Cotton counters that the government and gambling sites already use age verification and claims the bill will reduce the information of minors that social media companies have by preventing those under 13 from accessing their sites. He added,

“If a child is, say, too young to sign a contract or too young to open a bank account in the real world, they’re too young to sign terms of service agreements and use social media in the digital world.”

Others claim that bills limiting minors’ social media usage violates their First Amendment rights ,as well as their right to privacy. Still more critics claim that the bills would prevent minors from accessing “services” which help minors who are LGBT or have questions about gender identity.

Schatz stated, “The idea that an algorithm has some sort of First Amendment right to get into your kid’s brain is preposterous. And the idea that a 13-year-old has some First Amendment right to have an algorithm shove upsetting content down their throat is also preposterous.”

Among many dangers, social media use has led to emotional and behavioral problems among children and teenagers, as well as mental health issues like depression and anxiety. For this reason, U.S. Surgeon General Vivek Murthy has recommended that children under 13 years old not use social media. “It’s a time when it’s really important for us to be thoughtful about what’s going into how they think about their own self-worth and their relationships — and the skewed and often distorted environment of social media often does a disservice to many of those children,” he stated.

These bills have good motivations and would likely provide great benefits, such as requiring that parents have more control over their child’s social media. The bills aren’t without their concerns, though, such as the collection of personal information used to verify the age of a user or parent of a teen. It also raises the question of whether the federal government should be allowed to ban children under 13 even if their parents given them permission to open a social media account.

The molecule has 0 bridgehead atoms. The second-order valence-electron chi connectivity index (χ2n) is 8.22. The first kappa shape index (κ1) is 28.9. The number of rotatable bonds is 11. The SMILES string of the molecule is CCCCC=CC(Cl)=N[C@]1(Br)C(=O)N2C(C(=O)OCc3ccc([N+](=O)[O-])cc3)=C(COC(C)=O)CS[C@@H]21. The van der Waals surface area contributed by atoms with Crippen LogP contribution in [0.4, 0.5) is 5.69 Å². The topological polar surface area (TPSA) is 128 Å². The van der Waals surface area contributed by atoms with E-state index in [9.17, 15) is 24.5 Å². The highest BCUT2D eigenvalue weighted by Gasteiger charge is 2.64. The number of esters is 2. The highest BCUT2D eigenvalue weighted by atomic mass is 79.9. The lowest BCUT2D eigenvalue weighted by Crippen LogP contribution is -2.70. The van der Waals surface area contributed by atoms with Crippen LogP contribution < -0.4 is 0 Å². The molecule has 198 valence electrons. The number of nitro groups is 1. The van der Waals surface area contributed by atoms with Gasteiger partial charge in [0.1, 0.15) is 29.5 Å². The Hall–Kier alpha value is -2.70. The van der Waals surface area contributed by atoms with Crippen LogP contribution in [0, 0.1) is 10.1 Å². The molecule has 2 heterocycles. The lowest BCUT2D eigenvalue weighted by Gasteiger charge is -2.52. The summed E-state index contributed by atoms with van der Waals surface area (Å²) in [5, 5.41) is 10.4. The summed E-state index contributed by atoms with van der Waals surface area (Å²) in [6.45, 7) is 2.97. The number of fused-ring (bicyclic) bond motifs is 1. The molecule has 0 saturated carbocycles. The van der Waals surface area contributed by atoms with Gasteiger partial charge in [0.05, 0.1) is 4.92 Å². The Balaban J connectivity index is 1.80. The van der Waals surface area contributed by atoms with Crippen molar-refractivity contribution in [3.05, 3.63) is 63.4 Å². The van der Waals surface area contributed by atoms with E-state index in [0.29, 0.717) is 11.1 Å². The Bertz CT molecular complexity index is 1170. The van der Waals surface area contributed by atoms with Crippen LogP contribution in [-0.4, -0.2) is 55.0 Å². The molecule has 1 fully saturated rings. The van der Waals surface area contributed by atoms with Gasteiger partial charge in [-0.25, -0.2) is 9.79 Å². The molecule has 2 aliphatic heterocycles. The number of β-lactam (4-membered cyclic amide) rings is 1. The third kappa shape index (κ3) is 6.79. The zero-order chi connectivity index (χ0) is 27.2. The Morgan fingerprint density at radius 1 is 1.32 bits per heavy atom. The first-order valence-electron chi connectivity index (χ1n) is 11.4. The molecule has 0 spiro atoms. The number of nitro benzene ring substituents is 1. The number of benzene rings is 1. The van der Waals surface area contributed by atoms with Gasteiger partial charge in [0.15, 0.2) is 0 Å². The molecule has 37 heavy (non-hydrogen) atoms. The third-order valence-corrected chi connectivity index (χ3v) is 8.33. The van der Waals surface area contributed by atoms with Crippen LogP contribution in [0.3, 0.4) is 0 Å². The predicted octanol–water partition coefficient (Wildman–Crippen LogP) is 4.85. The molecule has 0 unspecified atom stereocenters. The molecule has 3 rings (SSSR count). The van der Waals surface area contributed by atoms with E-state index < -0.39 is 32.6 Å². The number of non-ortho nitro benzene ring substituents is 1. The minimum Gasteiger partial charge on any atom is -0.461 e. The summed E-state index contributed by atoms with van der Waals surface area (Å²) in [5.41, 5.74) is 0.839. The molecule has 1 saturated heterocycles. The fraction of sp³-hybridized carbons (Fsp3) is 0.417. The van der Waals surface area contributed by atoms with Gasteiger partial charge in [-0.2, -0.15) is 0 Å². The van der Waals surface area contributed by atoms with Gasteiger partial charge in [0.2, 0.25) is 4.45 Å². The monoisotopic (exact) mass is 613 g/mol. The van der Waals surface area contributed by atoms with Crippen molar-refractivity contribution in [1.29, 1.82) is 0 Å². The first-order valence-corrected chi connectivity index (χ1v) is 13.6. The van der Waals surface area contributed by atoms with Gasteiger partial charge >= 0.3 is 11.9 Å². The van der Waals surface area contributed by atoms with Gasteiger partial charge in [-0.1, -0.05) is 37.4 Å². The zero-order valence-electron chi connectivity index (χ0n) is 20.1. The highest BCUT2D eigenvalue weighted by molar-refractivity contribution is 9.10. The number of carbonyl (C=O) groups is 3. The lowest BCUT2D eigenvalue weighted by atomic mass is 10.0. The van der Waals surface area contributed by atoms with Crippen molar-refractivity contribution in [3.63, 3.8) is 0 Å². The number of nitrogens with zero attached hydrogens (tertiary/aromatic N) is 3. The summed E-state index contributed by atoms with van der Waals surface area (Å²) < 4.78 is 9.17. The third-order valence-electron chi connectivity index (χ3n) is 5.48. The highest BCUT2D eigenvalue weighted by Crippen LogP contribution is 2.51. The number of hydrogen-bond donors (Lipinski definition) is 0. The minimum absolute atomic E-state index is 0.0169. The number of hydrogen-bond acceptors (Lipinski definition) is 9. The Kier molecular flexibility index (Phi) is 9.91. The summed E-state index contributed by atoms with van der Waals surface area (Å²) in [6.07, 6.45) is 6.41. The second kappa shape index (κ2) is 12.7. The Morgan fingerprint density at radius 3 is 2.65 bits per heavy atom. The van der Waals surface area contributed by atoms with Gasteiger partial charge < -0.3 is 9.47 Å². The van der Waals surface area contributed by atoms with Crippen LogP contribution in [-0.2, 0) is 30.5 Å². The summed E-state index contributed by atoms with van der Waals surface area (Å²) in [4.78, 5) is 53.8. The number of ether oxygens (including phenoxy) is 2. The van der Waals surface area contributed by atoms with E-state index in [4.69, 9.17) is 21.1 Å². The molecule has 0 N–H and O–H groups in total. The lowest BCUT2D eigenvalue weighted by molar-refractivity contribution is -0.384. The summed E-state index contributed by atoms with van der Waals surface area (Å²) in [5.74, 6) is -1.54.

What is not a concern is a child’s “right to online privacy” from their parents or their ability to seek out information on LGBT issues or to get in contact with a person who can discuss these subjects with them. Children do not have a right to privacy from their parents, and certainly not online. Those who want them to be able to seek out people online to give them information about LGBT issues are seeking to usurp parental authority and manipulate children.

Perhaps one or more of the bills will be passed and they will likely provide benefit to America’s children and parents. However, the ultimate solution will not come from government. The solution is parents. Parents, your children don’t need a social media profile. They don’t need a cell phone. They don’t even need access to the Internet outside of educational purposes. You ultimately are responsible for your child, which means it is your duty to protect them and to place limits on what they can access.

Don’t raise them via television, Tik Tok, and Snapchat. Make them go outside and play, read a book, learn to play an instrument, do chores, or enjoy activities with their family. Your children will be happier, more well-adjusted, and yes, believe it or not, more socially adept than those who spend their childhood staring at a phone.

Ephesians 6:1-4 says,

Children, obey your parents in the Lord, for this is right. HONOR YOUR FATHER AND MOTHER (which is the first commandment with a promise), SO THAT IT MAY BE WELL WITH YOU, AND THAT YOU MAY LIVE LONG ON THE EARTH.

Fathers, do not provoke your children to anger, but bring them up in the discipline and instruction of the Lord.”

Children are to obey their parents in part because their parents are tasked with teaching them what is beneficial. The last decade has taught us that any benefits that arise from social media use are far outweighed by their harms. The government and social media companies can play a role in protecting children, but ultimately it is parents who can do the most to restrict their children’s online access and protect their children from the many dangers of using social media.

 Ready to dive deeper into the intersection of faith and policy? Head over to our Theology of Politics series page where we’ve published several long-form pieces that will help Christians navigate where their faith should direct them on political issues.